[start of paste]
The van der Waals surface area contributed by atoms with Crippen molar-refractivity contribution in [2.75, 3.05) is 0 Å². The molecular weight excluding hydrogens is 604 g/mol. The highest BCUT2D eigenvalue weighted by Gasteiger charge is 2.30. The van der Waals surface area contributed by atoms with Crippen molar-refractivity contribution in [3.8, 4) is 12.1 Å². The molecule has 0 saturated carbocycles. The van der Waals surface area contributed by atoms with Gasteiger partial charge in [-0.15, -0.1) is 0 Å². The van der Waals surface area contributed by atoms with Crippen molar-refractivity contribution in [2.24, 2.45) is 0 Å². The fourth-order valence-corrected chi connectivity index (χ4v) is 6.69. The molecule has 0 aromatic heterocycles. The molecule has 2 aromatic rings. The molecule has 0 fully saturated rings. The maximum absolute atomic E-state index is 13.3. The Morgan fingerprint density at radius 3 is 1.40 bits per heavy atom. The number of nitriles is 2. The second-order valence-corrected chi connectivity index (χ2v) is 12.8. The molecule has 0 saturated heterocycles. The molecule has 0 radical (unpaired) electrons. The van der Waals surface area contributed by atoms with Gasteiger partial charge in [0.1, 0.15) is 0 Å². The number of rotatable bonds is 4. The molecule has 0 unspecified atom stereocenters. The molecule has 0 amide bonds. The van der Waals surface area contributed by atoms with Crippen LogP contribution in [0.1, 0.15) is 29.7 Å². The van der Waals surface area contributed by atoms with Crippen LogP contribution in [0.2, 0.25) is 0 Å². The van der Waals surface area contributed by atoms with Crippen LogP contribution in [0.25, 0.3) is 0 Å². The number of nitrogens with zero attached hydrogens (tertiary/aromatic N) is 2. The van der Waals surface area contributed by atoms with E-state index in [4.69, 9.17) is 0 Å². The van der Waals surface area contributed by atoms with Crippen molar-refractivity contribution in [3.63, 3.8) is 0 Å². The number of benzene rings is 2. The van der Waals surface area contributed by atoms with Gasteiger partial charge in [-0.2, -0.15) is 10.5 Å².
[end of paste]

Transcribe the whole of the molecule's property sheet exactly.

The van der Waals surface area contributed by atoms with Crippen molar-refractivity contribution in [2.75, 3.05) is 0 Å². The molecular weight excluding hydrogens is 604 g/mol. The highest BCUT2D eigenvalue weighted by Gasteiger charge is 2.30. The van der Waals surface area contributed by atoms with Crippen molar-refractivity contribution in [3.8, 4) is 12.1 Å². The molecule has 0 saturated carbocycles. The van der Waals surface area contributed by atoms with Gasteiger partial charge in [-0.15, -0.1) is 0 Å². The van der Waals surface area contributed by atoms with Crippen molar-refractivity contribution in [2.24, 2.45) is 0 Å². The fourth-order valence-corrected chi connectivity index (χ4v) is 6.69. The molecule has 0 aromatic heterocycles. The molecule has 2 aromatic rings. The molecule has 0 fully saturated rings. The maximum absolute atomic E-state index is 13.3. The Morgan fingerprint density at radius 3 is 1.40 bits per heavy atom. The number of nitriles is 2. The second-order valence-corrected chi connectivity index (χ2v) is 12.8. The molecule has 0 saturated heterocycles. The molecule has 0 radical (unpaired) electrons. The van der Waals surface area contributed by atoms with Gasteiger partial charge in [0.1, 0.15) is 0 Å². The number of rotatable bonds is 4. The molecule has 0 unspecified atom stereocenters. The molecule has 0 amide bonds. The van der Waals surface area contributed by atoms with Crippen LogP contribution in [0.1, 0.15) is 29.7 Å². The van der Waals surface area contributed by atoms with Crippen LogP contribution in [0.2, 0.25) is 0 Å². The van der Waals surface area contributed by atoms with Crippen LogP contribution in [0.25, 0.3) is 0 Å². The number of nitrogens with zero attached hydrogens (tertiary/aromatic N) is 2. The van der Waals surface area contributed by atoms with E-state index in [4.69, 9.17) is 0 Å². The van der Waals surface area contributed by atoms with Crippen molar-refractivity contribution in [3.63, 3.8) is 0 Å². The number of benzene rings is 2. The van der Waals surface area contributed by atoms with Gasteiger partial charge in [-0.2, -0.15) is 10.5 Å².